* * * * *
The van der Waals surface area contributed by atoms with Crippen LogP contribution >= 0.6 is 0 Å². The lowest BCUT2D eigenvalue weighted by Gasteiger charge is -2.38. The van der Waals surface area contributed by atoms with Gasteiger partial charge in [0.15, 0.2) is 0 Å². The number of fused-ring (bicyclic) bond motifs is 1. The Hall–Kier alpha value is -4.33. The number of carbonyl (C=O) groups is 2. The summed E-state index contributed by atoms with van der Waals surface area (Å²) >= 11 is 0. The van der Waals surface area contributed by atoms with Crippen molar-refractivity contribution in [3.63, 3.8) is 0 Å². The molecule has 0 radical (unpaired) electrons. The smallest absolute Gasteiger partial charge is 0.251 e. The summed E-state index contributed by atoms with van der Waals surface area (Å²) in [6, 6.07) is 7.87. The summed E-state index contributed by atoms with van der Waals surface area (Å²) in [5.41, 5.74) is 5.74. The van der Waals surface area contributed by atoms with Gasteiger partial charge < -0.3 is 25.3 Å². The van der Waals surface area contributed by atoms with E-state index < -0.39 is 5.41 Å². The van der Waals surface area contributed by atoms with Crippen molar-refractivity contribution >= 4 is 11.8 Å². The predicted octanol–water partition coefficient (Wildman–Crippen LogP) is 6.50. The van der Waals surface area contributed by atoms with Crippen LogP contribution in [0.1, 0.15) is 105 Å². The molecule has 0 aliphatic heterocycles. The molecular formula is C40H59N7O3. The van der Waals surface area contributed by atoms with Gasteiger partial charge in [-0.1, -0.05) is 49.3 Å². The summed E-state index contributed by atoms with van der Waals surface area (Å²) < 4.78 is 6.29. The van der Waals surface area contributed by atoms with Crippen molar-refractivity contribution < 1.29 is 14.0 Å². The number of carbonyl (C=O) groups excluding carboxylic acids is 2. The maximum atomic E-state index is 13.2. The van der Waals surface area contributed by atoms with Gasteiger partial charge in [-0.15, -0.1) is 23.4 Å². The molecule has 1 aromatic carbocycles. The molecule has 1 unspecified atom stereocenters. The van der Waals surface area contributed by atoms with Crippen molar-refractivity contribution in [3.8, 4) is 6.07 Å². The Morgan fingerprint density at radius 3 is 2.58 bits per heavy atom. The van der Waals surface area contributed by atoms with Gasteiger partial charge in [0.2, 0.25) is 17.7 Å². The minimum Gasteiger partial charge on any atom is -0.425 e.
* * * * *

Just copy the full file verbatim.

The van der Waals surface area contributed by atoms with Crippen LogP contribution >= 0.6 is 0 Å². The lowest BCUT2D eigenvalue weighted by Gasteiger charge is -2.38. The van der Waals surface area contributed by atoms with Gasteiger partial charge in [0.15, 0.2) is 0 Å². The number of fused-ring (bicyclic) bond motifs is 1. The Hall–Kier alpha value is -4.33. The number of carbonyl (C=O) groups is 2. The summed E-state index contributed by atoms with van der Waals surface area (Å²) >= 11 is 0. The van der Waals surface area contributed by atoms with Crippen molar-refractivity contribution in [3.63, 3.8) is 0 Å². The molecule has 0 radical (unpaired) electrons. The smallest absolute Gasteiger partial charge is 0.251 e. The summed E-state index contributed by atoms with van der Waals surface area (Å²) in [6, 6.07) is 7.87. The summed E-state index contributed by atoms with van der Waals surface area (Å²) in [5.41, 5.74) is 5.74. The van der Waals surface area contributed by atoms with Gasteiger partial charge < -0.3 is 25.3 Å². The van der Waals surface area contributed by atoms with E-state index < -0.39 is 5.41 Å². The van der Waals surface area contributed by atoms with Crippen molar-refractivity contribution >= 4 is 11.8 Å². The predicted octanol–water partition coefficient (Wildman–Crippen LogP) is 6.50. The van der Waals surface area contributed by atoms with Crippen LogP contribution in [0.1, 0.15) is 105 Å². The molecule has 0 aliphatic heterocycles. The molecular formula is C40H59N7O3. The van der Waals surface area contributed by atoms with Gasteiger partial charge in [-0.1, -0.05) is 49.3 Å². The summed E-state index contributed by atoms with van der Waals surface area (Å²) < 4.78 is 6.29. The van der Waals surface area contributed by atoms with Crippen molar-refractivity contribution < 1.29 is 14.0 Å². The number of carbonyl (C=O) groups excluding carboxylic acids is 2. The maximum atomic E-state index is 13.2. The van der Waals surface area contributed by atoms with Gasteiger partial charge in [-0.15, -0.1) is 23.4 Å². The molecule has 1 aromatic carbocycles. The molecule has 1 unspecified atom stereocenters. The van der Waals surface area contributed by atoms with Crippen molar-refractivity contribution in [3.8, 4) is 6.07 Å². The Morgan fingerprint density at radius 3 is 2.58 bits per heavy atom. The van der Waals surface area contributed by atoms with Gasteiger partial charge in [0.2, 0.25) is 17.7 Å². The minimum Gasteiger partial charge on any atom is -0.425 e.